His reason for wishing he'd left the Party sooner was the gulag, etc.

He didn't stop characterizing himself as a communist.


Seeger, like other party members, came to regret the illusions he held about the Soviet Union. He apologized for thinking that “Stalin was simply a ‘hard-driver’ and not a supremely cruel misleader.” But he never abandoned his commitment to organized radical politics. Along with Angela Davis and other prominent former Communist Party members, he helped form the Committees of Correspondence for Democracy and Socialism, a democratic socialist group, in 1991.

Remarking on Seeger, Bruce Springsteen once said that “he'd be a living archive of America's music and conscience, a testament to the power of song and culture to nudge history along, to push American events towards more humane and justified ends.”

In stark contrast to the role played by state socialists abroad, that’s a good way to describe the legacy of the Communist Party at home, a legacy Seeger never recanted.


http://america.aljazeera.com/opinions/2014/1/peet-seeger-communistpartyactivism.html


Seeger joined the Young Communist League in 1936, when he was 17. Without his involvement in the CP, there is no Pete Seeger as we knew him.

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Response to MADem (Reply #9)

Fri Jan 31, 2014, 04:47 PM

13. Maybe she was the "Red, with red hair" that Firesign Theater was singing about

 

in the "Porgie and Mudhead" song.

(this also might explain why she married a Cuban).

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Response to El_Johns (Original post)

Thu Jan 30, 2014, 11:02 AM

10. Nothing wrong with being a communist -



Not all of us are statist - some of us feel very strongly about libertarian communism as a potential model (sort of like the Paris Commune as an historical example).

Pete was a good and a great man in my book.

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Response to El_Johns (Original post)

Thu Jan 30, 2014, 11:14 AM

11. Well let's haul him in front of HUAC again

Let's try and force him to turn informant. Let's make his life a living hell. Deny him the means to make a living. Ignore him. Denigrate him. Whatever. He was right and they were wrong. And they are still wrong.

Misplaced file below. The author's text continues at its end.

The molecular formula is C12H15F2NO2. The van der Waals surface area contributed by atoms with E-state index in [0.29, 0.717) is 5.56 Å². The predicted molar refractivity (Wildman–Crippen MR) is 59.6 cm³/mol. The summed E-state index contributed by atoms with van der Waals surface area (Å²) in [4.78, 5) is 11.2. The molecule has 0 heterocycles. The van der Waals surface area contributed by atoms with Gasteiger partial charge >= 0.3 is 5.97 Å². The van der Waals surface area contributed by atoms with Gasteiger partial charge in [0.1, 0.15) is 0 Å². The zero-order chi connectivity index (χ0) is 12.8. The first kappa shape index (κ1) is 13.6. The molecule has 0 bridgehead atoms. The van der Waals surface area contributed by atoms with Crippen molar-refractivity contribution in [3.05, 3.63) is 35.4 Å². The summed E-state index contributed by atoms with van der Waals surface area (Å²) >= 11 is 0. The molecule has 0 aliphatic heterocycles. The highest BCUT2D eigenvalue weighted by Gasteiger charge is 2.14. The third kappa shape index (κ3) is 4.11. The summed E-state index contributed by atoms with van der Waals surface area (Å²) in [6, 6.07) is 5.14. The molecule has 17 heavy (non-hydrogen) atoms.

If living a life like the one Seeger lived makes me a communist, so be it. I think it makes Jesus one too. Not the worst examples to follow.

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Response to El_Johns (Original post)

Fri Jan 31, 2014, 04:45 PM

12. Pete stopped being an "actual Stalinist" in 1950, when he quit the Party.

 

The real reasons the Right wouldn't ever let up on him were that:

A) Pete wouldn't "name names" when called before HUAC. "Naming names" was never a practical necessity...the FBI already KNEW who all the Party members were...it was just done to expose those people to public shaming and the destruction of their lives. Pete just didn't want to destroy people he knew and cared about, especially since the overwhelming majority of American communists never did anything that was personally evil.

B) Pete refused to appease them Right by becoming a professional anti-leftists, or by becoming(as those bastards also seemed to feel entitled to demand) an unquestioning supporter of the capitalist system and our blood-soaked foreign policy tradition.

He should have denounced Stalin(they ALL should have)and realized that, but even if he and all of the other former CP'ers had done that, it wouldn't have changed anything in the Soviet Union or "Eastern Europe". Stalin was completely impervious to outside pressure.

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Response to El_Johns (Original post)

Fri Jan 31, 2014, 04:57 PM

15. Pete Seeger did good because he was Pete Seeger.

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Response to spanone (Reply #15)

Fri Jan 31, 2014, 06:29 PM

17. Right, some people are just born with the "good" genes.

 

Nothing to do with his dad's influence (CP member), his mother's influence (CP member), the left-wing environment he was raised in, 14 years spent in the CP himself.

No, he was just "Pete Seeger". That's why he did what he did.

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Response to El_Johns (Reply #17)

Fri Jan 31, 2014, 06:32 PM

18. now you're catching on.

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Response to spanone (Reply #18)

Fri Jan 31, 2014, 06:34 PM

19. Too bad you're not.